Page 65 - British Inquiry into Loss of RMS Titanic Day 23 - 26
P. 65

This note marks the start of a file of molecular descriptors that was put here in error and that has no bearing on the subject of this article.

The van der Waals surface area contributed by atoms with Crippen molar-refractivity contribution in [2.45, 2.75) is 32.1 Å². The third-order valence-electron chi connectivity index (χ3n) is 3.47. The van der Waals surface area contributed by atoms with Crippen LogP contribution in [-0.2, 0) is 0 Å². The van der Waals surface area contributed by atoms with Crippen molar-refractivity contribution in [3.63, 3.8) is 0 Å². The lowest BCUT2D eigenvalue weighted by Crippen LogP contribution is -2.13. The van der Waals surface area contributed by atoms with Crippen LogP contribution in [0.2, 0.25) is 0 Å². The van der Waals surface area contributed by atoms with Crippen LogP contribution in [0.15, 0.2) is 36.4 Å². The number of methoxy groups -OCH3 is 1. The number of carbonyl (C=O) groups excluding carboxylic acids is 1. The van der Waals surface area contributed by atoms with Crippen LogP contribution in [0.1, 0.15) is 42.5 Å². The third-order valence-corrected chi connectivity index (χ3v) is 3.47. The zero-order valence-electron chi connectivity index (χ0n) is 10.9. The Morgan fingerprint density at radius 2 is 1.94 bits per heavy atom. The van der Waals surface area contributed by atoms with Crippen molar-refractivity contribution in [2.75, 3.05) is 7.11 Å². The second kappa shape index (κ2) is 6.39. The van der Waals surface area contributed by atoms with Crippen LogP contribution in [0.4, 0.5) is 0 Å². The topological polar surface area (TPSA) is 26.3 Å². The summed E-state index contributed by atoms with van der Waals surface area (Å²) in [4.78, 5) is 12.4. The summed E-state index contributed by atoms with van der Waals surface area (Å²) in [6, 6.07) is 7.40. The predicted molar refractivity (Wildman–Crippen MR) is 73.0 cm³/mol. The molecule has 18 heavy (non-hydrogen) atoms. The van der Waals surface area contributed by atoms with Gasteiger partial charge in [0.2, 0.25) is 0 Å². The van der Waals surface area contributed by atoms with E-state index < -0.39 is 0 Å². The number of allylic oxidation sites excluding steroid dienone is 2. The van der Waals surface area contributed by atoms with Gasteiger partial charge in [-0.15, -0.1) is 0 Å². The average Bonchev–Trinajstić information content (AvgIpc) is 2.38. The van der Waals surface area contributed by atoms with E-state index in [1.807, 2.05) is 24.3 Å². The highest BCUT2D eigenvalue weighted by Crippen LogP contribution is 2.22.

23356a. Now, what did you advise? - My letter runs thus: “3rd March, 1911. - Sir, - I have indicated on the above minute, as desired, what I consider a reasonable addition to the scale for boats hitherto provided for by the Rules. It may at first sight be thought that the increase recommended is too small to be satisfactory, but various considerations have led me to fix upon the proportions shown. It occurred to me that it is manifestly impracticable to provide boats sufficient in number and capacity to accommodate the entire number of passengers and crew that the modern large liner can carry. Owing to the enormous expense involved in running such high-speed steamers as the ‘Lusitania’ and ‘Mauretania’ shipowners are arriving at the conviction that new vessels - particularly for the North Atlantic service - should be of less speed and carry more cargo, and it may be, therefore, that vessels of the type and size of the ‘Olympic’ may be of 50,000 tons gross, and more, and yet carry fewer passengers and crew than vessels of 20,000 tons to 30,000 tons gross. The question may also be viewed in conjunction with the Manning Scale for Emigrant Ships, as of what avail would a large number of boats be if there were not enough deckhands to properly tend them when launched in an emergency, i.e., not enough seamen trained to pull an oar and to steer? But even supposing there were enough sailors to man the boats, assuming for this purpose a proportion of firemen and stewards able to handle an oar, the question still remains - what number of boats would be deemed reasonable, and why should any particular number above the present scale be deemed necessary - seeing that the ‘Lusitania,’ say, has been running for some time provided with boats sufficient only for 978 persons, leaving about 2,000 persons unprovided for save by lifebelts? Taking it for granted, however, that a considerable number of persons must be excluded from the boats under any circumstances, what we have to do apparently is to seek for a number of boats which will afford a greater assurance of safety to the travelling public. While the scale as it stands requires vessels up to 10,000 tons to provide boats which may be regarded as fairly adequate for the number of persons usually carried on such vessels, it should not be lost sight of that vessels greatly exceeding this tonnage have at present unintentional preferential treatment due to the sudden termination of the scale, and from a competitive point of view are bound to score over the vessels of scale tonnage, and this in itself apart from other considerations, shows the need, I think, for an extension on reasonable lines. By the additions to the scale herewith submitted I have endeavoured to meet this point as well as the primary one of ensuring means of safety for a greater number of persons. For this purpose I have drawn up the comparative statement (attached) of the number of passengers and crews usually carried on vessels of different tonnages by which it will be seen that the greatest increase in the total number of persons carried is apparently in vessels ranging between 15,000 and 25,000 tons, hence the greater increase in boat capacity suggested for vessels between these tonnages.” 23357. (The Commissioner.) That is 25,000 tons? - Between 15,000 and 25,000 tons, my Lord, that is where we find the greatest number of passengers are carried. “Following this line of argument and referring also to my remarks, page 1, last paragraph, it appears natural to recommend a smaller increase to the number of boats to be provided after 30,000 tons has been reached, and I think I am to some extent justified in assuming the probability that vessels in the future exceeding a size of 30,000 tons will increase their cargo-carrying capacity in greater proportion than their passenger accommodation. In consideration, however, of the comparatively small increase in the number of boats suggested for the extension of the scale, I have had in view the desirability that a condition should be attached making for such a construction of watertight bulkheads as will effectually resist the greatest pressure of water that such bulkheads would be liable to with a compartment full of water and the ship down by the head or stern. It will be seen in the comparative statement referred to that if the total boat capacities there shown are divided by the total number of persons on any vessel we have with few exceptions a quotient say of 5 cubic feet per person carried. However, this figure is a result rather than a basis for calculation. In any scale,” I desire particular attention to this, “in any scale however that can reasonably be applied to the larger passenger vessels, there must usually be a large number of persons on board for whom there can be no boat accommodation, and therefore subdivision
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